‘I want to help spread awareness about the power of youth volunteering in hospitals’

Posted on the 6th June 2022

My name is Beth and I am a young volunteer at Birmingham Women and Children’s Hospital (BWC) and an #iwill ambassador. I am writing to share the experiences and value of youth volunteering in hospitals, through my story and the story of others, for #PowerOfYouth day during Volunteers’ Week 2022.

The power of youth

#iwill is a movement involving over 1,000 organisations and 700 young ambassadors and champions from across the UK, sharing the belief that ‘all children and young people should be supported and empowered to make a positive difference on the issues that affect their lives, their communities, and broader society’.

Through #PowerOfYouth day, the movement aims to spread awareness to help young people feeling empowered, challenged, independent and included. Through working with our volunteer coordinators and the Institute for Voluntary Action Research (IVAR), myself and many other young volunteers have been given a great opportunity to share why they volunteer and help spread awareness of the power of youth volunteering in hospitals.

How I got involved

My journey at BWC started because my brother was in and out of hospital for a few years. At the time, I don’t think I hated anything more than a hospital. I was too young to fully understand; I just thought it was so scary and I was worried what could happen to him. All I knew was if he was in hospital, it was bad. Now I walk around BWC in awe. It is such a special place where magic can happen. Once my brother was well again, I started to realise I had a passion for the healthcare system: I knew I wanted to be a nurse or paramedic, and I had so many ideas and improvements that could make the patients stay more comfortable.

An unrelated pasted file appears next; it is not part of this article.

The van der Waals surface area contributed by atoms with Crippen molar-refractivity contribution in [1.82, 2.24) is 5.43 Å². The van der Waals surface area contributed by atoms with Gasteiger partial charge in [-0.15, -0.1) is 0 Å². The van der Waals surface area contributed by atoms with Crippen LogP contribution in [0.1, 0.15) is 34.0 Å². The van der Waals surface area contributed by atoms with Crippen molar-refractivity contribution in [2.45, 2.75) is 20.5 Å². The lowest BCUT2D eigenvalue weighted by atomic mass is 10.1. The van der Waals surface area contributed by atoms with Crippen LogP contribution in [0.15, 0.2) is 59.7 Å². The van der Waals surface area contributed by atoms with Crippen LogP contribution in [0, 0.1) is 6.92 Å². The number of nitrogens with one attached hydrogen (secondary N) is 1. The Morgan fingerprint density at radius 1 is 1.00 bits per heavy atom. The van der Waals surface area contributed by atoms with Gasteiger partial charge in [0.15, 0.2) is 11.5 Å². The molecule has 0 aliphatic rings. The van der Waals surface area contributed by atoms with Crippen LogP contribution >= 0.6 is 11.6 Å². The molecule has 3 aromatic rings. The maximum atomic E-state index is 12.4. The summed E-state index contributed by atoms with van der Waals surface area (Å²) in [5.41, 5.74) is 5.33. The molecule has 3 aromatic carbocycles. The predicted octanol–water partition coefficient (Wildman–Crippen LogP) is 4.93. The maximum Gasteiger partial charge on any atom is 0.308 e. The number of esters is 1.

Throughout the pandemic all I wanted to do was help. I felt so bad that I was at home, doing nothing but schoolwork, when I could be helping. Everywhere I contacted turned me down because I was under 18. When I was researching about BWC, I came across their Young Person’s Advisory Group (YPAG). I applied to join knowing little of what I was signing up to but joining YPAG changed my life for the better.

Making hospital more young person centred

YPAG is a youth engagement group made up of service users, siblings, or community members, who are 11-19 years old, and are passionate about the NHS. We try to make the hospital more young person centred and accessible by working with many different members of staff. Pre-pandemic, the group met up monthly at BWC, but the group has now adapted to meeting virtually every fortnight, if not more often.

The first project I was involved in was helping to make leaflets about a diabetes study more accessible for children. Now, since joining YPAG, I have become communications lead; supported the Big Build workshops, to assist in designing a new hospital; supported staff in their research; attended an orthopaedic conference as a panel member; interviewed staff, and so much more. For me, a personal highlight was attending the Big Build workshops. I loved listening to the staff’s passion when debating new ideas and developments. Every staff member brought a new angle on how the hospital could be changed for the better. I got to express a service user’s voice and aid decisions.

I love being part of the YPAG group at BWC. I have met many amazing young people and I have learnt so much from all of them. It really showcases the #PowerOfYouth!

With thanks to:


Beth is a Young Person’s Advisory Group member at Birmingham Women and Children’s Hospital and an #iwill ambassador

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